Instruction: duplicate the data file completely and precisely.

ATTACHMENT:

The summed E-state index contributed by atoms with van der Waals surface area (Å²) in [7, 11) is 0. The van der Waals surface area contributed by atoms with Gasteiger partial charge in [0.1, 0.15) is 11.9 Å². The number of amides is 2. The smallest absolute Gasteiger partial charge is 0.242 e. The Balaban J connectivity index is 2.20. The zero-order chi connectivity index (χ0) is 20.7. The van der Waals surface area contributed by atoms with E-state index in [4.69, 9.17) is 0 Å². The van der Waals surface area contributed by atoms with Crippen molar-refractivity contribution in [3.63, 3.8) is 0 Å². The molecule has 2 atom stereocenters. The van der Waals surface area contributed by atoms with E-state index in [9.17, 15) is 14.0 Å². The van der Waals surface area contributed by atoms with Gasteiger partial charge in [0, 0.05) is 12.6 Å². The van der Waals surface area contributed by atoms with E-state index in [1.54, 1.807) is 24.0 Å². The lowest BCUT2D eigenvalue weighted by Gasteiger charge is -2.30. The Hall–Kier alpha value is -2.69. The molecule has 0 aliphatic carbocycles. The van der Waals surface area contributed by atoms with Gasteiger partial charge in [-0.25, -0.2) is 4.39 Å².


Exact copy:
The summed E-state index contributed by atoms with van der Waals surface area (Å²) in [7, 11) is 0. The van der Waals surface area contributed by atoms with Gasteiger partial charge in [0.1, 0.15) is 11.9 Å². The number of amides is 2. The smallest absolute Gasteiger partial charge is 0.242 e. The Balaban J connectivity index is 2.20. The zero-order chi connectivity index (χ0) is 20.7. The van der Waals surface area contributed by atoms with E-state index in [4.69, 9.17) is 0 Å². The van der Waals surface area contributed by atoms with Crippen molar-refractivity contribution in [3.63, 3.8) is 0 Å². The molecule has 2 atom stereocenters. The van der Waals surface area contributed by atoms with E-state index in [9.17, 15) is 14.0 Å². The van der Waals surface area contributed by atoms with Gasteiger partial charge in [0, 0.05) is 12.6 Å². The van der Waals surface area contributed by atoms with E-state index in [1.54, 1.807) is 24.0 Å². The lowest BCUT2D eigenvalue weighted by Gasteiger charge is -2.30. The Hall–Kier alpha value is -2.69. The molecule has 0 aliphatic carbocycles. The van der Waals surface area contributed by atoms with Gasteiger partial charge in [-0.25, -0.2) is 4.39 Å².